POTATO CORNER's first-ever XP Store at Glorietta 4

Potato Corner expands beyond kiosks and gets experimental

FOR Potato Corner, fries aren’t just a food: they’re a state of mind.

We saw this on the fourth of July, when they opened their new concept store, Potato Corner XP (“XP” meaning “experience”) in Makati’s Glorietta 4. Their mascot, a giant potato named Poco, welcomed guests. Aside from fries (and new products like fried chicken skin and a fries sundae with soft-serve ice cream), Potato Corner merchandise was also up for grabs, including a miniature Poco one can attach to one’s shoulder.

“We want it to elevate the Potato Corner brand, now that we’re expanding both domestically and also internationally,” said Mathew Whang, Marketing Director for Potato Corner in an interview with BusinessWorld. “We want to elevate that brand experience to show the world that we’re not only just a kiosk brand now. We want to be a bigger player.”

Potato Corner was founded in 1992 by Jose Magsaysay, Jr., Ricky Montelibano, Danny Bermejo, and Jorge Wieneke, selling fries out of a cart. It later expanded into a franchising model, reaching several countries beyond Philippine shores. In 2021, it was announced that Shakey’s Pizza Asia Ventures, Inc. (the Philippine franchise of Shakey’s Pizza) would acquire the brand, and the deal was finalized in 2022.

By Mr. Whang’s count, they now have more than 1,600 outlets nationwide, and 300 outlets internationally, stretching from Myanmar to the United Kingdom. As for the XP concept, they’re opening a total of seven this year.

While the franchise model has definitely helped Potato Corner’s reach, Mr. Whang says, “I think it’s a showcase of how people really have grown with the brand. We’ve been here in the Philippines a long time.

“I think it’s become one of the well-loved brands. People are really clamoring for us. And even for our franchise partners, they’re always asking us to help look for new sites, for new places where we can put up more stores,” he said.

As for the changes that have come since the acquisition by Shakey’s, he said, “One thing we recognize was there is an opportunity to make things more efficient, more systematized. The previous owners did a very good job, right? They were able to grow the brand and get us to that level of iconic-ness here in the Philippines. We just wanted to build on that… if we want to do global, if we want to take it to the next level, we cannot stop looking for ways to improve.”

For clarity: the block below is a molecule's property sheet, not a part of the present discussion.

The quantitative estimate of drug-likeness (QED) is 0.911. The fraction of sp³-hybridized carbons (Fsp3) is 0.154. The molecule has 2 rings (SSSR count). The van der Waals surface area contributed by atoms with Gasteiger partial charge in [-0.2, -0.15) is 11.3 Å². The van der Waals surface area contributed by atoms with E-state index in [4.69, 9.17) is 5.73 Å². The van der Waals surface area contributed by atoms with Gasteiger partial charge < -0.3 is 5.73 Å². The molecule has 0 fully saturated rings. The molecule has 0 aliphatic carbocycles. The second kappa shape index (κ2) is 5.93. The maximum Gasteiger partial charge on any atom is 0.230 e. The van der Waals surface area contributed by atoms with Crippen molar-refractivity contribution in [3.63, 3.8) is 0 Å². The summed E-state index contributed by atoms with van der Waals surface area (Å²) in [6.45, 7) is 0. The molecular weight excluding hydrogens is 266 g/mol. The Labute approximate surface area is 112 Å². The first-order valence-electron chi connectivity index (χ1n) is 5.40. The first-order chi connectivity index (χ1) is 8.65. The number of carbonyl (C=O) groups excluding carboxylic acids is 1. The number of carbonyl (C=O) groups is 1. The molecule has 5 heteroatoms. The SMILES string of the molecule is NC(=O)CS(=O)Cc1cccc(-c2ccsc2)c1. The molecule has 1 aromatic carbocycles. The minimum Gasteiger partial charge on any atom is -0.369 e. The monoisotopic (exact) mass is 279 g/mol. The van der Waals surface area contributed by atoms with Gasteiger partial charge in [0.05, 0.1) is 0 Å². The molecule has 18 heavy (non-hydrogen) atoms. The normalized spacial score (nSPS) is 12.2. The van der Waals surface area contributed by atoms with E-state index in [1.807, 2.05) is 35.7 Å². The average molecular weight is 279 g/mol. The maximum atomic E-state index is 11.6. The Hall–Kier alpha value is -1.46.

That includes using XP as a sort of innovation center, with new flavors introduced there. On July 4, they showed off their samgyupsal, onion butter, salted caramel, and spicy jalapeño flavors. Asked if they would be introduced to their other outlets, he said, “Soon — if they do well here.”

And it isn’t just fries: Potato Corner has managed to hold a place in consumers’ consciousness through memes, commercials, and merch. Mr. Whang says, “That pop culture element is something that we want to take advantage of more. It’s only recently that Potato Corner started to advertise on social media. That’s part of the elevation in terms of how we want to take the brand to the next level. Previously, we didn’t advertise. It was very low-key. Now, we want to really expand people’s awareness and love for the brand.”

But in the end, it’s still the fries. “We make sure there’s consistency in the cooking time, the quality of the holding; storage. It’s always cooked from freezer to frier. There’s no thawing time,” said Mr. Whang. He, however, declined to give the secret of their flavor powders (as expected). “The product category’s generic, but the execution on the flavor; the way we cook it, it’s always cooked fresh.

“Everyone can have a cheese flavor, but the way that we make the cheese flavor, that’s what sets us apart.”

Potato Corner XP is located on the third floor of Glorietta 4 in Makati. — Joseph L. Garcia